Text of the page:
When one thinks of outsider art, the work of Henry Darger, Martin Ramirez, and Bill Traylor immediately comes to mind. Celebrated masters of medium, they are, however, all long dead. With the Outsider Art Fair returning to New York for its 21st year — under the new ownership of Andrew Edlin, and in a new location in the heart of Chelsea — we decided to comb the fair for self-taught artists who are still kicking. From former pot washers, cotton pickers, and gravediggers to protégés and political activists, the growing number of active outsider artists continues to keep this fragile art form vital today.
Aurie Ramirez, Untitled, n.d. Courtesy Creative Growth Art Center, Oakland
Inspired by the offbeat characters on the 1960s TV series The Addams Family and the costumed rock band KISS, self-taught artist Aurie Ramirez makes colorful watercolors that capture a fantasy world inhabited by eccentric people in theatrical getups. Born in the Philippines in 1962, Ramirez is one of many standout artists working with the Creative Growth Art Center in Oakland, CA.
Gregory Blackstock, Mosquitoes, 2013. Courtesy Garde-Rail Gallery, Austin
An autistic savant, Gregory Blackstock spent more than 25 years washing pots at the Washington Athletic Club (WAC) in Seattle. In 1986, he started making drawings for the WAC monthly newsletter and when he retired 15 years later a relative helped him find a gallery to show his growing body of work. Obsessed with manmade objects and all sorts of living things, Blackstock makes categorical drawings that confidently organize his varied interests in meticulous yet charming ways.
Tomoyuki Shinki, Untitled, n.d. Courtesy Yukiko Koide Presents, Tokyo
Fascinated with combat sports, Japanese outsider artist Tomoyuki Shinki makes paintings and drawings portraying the muscular movement of wrestlers, boxers, and judo masters. A member of Osaka’s Atelier Incurve — a creative center for artists with intellectual impairment — Shinki uses line and color to abstract his subjects and then distorts them further with computer technologies before realizing his twisted athletes in their final form.
JJ Cromer, Justice of the Peace, 2012. Courtesy American Primitive Gallery, New York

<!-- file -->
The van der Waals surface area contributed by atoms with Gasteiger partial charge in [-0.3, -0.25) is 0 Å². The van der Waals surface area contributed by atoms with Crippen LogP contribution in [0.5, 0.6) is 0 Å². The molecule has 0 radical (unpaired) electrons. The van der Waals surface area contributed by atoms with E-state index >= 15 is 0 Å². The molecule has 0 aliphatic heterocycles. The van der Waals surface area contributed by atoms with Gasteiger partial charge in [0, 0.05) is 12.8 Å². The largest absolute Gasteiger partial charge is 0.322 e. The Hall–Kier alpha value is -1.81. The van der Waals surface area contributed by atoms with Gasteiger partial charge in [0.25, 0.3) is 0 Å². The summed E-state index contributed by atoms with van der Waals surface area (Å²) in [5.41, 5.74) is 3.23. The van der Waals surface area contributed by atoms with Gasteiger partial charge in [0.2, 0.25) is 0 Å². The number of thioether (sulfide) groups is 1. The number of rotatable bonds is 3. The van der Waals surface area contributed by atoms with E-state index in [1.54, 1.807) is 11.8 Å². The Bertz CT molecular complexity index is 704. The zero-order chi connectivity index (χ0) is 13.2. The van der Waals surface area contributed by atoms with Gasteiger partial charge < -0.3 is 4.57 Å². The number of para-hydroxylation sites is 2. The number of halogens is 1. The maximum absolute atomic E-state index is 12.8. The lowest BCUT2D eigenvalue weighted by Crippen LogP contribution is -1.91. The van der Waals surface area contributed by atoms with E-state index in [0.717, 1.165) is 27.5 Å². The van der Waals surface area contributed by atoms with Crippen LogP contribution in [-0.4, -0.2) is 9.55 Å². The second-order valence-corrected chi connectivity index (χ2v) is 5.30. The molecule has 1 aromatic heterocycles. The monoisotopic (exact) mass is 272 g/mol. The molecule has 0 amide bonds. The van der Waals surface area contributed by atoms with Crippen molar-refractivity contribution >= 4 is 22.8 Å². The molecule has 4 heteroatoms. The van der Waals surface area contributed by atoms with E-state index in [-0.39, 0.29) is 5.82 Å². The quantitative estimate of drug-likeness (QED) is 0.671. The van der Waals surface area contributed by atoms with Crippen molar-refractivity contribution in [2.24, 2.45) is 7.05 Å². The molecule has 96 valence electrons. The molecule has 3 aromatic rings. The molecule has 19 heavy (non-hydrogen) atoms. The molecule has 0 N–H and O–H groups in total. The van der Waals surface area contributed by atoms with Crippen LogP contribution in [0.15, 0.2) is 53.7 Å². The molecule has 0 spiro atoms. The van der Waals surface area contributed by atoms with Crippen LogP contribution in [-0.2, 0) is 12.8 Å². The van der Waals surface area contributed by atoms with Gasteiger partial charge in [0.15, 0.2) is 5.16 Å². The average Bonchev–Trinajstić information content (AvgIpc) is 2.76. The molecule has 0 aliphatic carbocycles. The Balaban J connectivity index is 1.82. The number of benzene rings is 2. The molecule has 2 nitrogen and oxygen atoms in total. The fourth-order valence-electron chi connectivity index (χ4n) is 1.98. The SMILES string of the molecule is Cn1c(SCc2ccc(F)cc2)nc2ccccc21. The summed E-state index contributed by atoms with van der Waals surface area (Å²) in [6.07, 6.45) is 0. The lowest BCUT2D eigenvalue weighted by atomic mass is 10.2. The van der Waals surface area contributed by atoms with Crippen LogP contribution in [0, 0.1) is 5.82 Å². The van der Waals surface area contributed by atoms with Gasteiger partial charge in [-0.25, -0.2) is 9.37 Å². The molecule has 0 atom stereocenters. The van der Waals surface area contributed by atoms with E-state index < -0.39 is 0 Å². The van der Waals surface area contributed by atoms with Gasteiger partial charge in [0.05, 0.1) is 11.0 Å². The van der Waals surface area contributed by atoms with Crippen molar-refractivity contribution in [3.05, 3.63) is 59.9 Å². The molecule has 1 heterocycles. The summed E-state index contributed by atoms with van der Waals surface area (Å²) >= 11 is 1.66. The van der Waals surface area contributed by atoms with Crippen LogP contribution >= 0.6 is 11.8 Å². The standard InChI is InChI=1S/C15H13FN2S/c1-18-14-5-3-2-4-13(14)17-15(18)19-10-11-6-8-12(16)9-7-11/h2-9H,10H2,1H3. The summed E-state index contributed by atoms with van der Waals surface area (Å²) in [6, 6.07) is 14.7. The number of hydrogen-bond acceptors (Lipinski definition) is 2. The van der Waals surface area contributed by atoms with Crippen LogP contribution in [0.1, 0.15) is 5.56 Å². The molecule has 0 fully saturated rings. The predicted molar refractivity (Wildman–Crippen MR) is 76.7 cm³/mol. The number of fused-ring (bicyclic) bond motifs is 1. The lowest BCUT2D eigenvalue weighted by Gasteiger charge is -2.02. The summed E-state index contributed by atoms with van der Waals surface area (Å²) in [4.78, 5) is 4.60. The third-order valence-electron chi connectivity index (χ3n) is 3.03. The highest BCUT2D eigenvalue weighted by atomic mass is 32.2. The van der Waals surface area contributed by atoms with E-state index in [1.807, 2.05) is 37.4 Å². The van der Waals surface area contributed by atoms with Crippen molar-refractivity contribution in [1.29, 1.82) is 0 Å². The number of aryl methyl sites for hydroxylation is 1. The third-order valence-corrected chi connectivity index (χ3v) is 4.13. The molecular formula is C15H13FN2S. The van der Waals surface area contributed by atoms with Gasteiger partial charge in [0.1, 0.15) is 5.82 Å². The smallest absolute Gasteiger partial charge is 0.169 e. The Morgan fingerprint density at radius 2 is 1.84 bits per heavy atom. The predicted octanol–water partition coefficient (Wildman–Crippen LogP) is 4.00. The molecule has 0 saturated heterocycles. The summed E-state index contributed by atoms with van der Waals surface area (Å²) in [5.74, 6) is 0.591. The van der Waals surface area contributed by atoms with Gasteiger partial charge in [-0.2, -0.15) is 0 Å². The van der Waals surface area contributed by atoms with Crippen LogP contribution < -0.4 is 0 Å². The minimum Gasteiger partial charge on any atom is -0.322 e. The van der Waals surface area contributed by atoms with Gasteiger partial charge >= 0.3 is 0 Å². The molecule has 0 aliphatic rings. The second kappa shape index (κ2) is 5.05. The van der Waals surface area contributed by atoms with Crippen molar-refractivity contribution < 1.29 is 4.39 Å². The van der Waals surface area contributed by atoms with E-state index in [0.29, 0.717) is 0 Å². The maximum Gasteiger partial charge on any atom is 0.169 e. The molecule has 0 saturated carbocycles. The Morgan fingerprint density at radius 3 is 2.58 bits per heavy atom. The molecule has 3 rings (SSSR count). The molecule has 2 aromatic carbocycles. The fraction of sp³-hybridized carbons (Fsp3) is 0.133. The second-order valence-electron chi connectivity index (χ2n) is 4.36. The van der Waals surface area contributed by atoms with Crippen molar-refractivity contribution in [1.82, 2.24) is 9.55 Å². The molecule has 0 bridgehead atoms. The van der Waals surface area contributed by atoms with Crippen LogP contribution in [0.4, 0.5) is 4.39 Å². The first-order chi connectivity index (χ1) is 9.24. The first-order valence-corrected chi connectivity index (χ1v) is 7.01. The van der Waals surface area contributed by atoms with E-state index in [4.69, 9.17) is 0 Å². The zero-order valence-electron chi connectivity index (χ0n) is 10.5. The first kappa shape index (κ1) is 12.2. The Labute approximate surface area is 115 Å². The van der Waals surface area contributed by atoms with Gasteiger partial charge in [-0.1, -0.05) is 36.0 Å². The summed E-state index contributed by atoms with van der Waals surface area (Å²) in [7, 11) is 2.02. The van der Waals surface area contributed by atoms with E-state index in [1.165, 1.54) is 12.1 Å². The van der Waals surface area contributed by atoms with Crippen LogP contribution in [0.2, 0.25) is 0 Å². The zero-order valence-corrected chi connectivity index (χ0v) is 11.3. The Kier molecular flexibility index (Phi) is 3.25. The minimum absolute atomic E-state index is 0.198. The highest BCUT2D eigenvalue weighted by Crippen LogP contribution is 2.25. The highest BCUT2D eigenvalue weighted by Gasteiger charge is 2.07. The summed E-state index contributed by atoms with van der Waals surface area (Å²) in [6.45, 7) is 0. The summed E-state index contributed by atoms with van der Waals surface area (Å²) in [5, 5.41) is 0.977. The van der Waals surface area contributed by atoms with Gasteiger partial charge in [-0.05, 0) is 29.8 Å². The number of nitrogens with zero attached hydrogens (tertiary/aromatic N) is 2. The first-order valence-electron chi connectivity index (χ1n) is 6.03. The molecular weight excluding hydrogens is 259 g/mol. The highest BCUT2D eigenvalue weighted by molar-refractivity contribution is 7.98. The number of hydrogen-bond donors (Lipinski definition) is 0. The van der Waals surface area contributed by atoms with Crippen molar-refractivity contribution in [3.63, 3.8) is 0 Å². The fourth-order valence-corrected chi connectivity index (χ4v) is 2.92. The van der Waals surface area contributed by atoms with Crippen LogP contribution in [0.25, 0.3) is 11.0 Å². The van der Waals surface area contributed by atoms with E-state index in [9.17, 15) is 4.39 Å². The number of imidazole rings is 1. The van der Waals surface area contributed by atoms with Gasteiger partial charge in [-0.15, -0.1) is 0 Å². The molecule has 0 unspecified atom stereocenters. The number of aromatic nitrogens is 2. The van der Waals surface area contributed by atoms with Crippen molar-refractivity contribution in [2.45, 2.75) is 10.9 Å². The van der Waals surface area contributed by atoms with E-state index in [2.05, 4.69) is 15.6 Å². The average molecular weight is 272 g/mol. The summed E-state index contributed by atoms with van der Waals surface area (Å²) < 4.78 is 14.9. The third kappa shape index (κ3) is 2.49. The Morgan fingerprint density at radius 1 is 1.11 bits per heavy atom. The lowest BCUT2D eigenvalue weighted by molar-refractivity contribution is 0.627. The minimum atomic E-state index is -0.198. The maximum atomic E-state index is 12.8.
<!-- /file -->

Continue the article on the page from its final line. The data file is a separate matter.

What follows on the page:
A former librarian, JJ Cromer only starting drawing after he got married, but it soon became an obsession. Raised on a farm in rural Virginia in the 1970s to parents that were both science teachers, Cromer grew up around the family’s collection of rocks, bugs, plants, and animals — all subjects that have since found their way into his detailed drawings and expressive paintings.
Vahakn Arslanian, Classic Russian Airlines, 2007-2010. Courtesy the artist and Vito Schnabel, New York
The Belgium-born and New York-based self-taught artist Vahakn Arslanian is best known for his work with found windows, which become frames for his poetic drawings of airplanes, candles, products, and birds. A protégé of Julian Schnabel — whom he met at age five and proceeded to help smash plates for the elder artist’s most notable paintings — Arslanian has exhibited worldwide and is now represented by Schnabel’s gregarious son Vito.
John Byam, Untitled, Man in Bed on Wheels, n.d. Courtesy Andrew Edlin Gallery, New York
John Byam grew up in upstate New York, where he worked as a water boy for the railroad, served in the Korean War, worked in a trailer park, and was a grave digger at a nearby cemetery. Rarely exhibited, Byam has been making drawings and funky wooden sculptures of such everyday objects as cameras, bicycles, rocking chairs, cars, and helicopters for more than 50 years.
Winfred Rembert, Cotton Rows #3, 2004. Courtesy Kinz + Tillou Fine Art, New York
A cotton and peanut picker as a child and young adult in Georgia, Winfred Rembert was arrested during Civil Rights protests, nearly lynched, and jailed for seven years before escaping the oppressive South by moving to Connecticut in 1975. At age 52, he started making colorful tooled and dyed leather works that visualize his memories and recall his youth.
Born in Chicago in 1958, Michael Patterson-Carver was given to adoptive parents by his mother, who was a heroin addict, when he was five years old. One of his earliest childhood memories was attending an African-American church during the Civil Rights struggles. When the self-taught artist started making work, he drew upon that experience and has made art about social injustices and political activism ever since. His colorful drawings have been exhibited worldwide and in 2008 he was the recipient of the Altoids Award and an exhibition at the New Museum in New York.
Roger Ballen, Blindness, n.d. Courtesy Galerie Bourbon-Lally, Haiti
Working as a geologist and mining prospector in South Africa in the 1970s and ’80s, Roger Ballen started making black-and-white photographs of the rural inhabitants that he encountered on the fringes of society. Capturing the dark side of life, the self-taught photographer stages his pictures to reflect the social unconscious. The subject of numerous international exhibitions and several books, Ballen recently directed the music video for “I Fink U Freeky” by South African hip-hop trio Die Antwoord.
Timothy Wehrle, Guitar Manifestations, 2011. Courtesy Cavin-Morris Gallery, New York
Born in Iowa in 1978, Timothy Wehrle chose not to pursue artistic training for fear of it corrupting his pure creative vision. Patterned and intricate, his colorful drawings are influenced by Persian miniatures, Tibetan mandalas, and folk art quilting and patchwork. Exhibiting since 2003, the self-taught artist has a growing group of followers, including the John Michael Kohler Arts Center in Sheboygan, WI, which recently showed 35 of his works in a solo exhibition.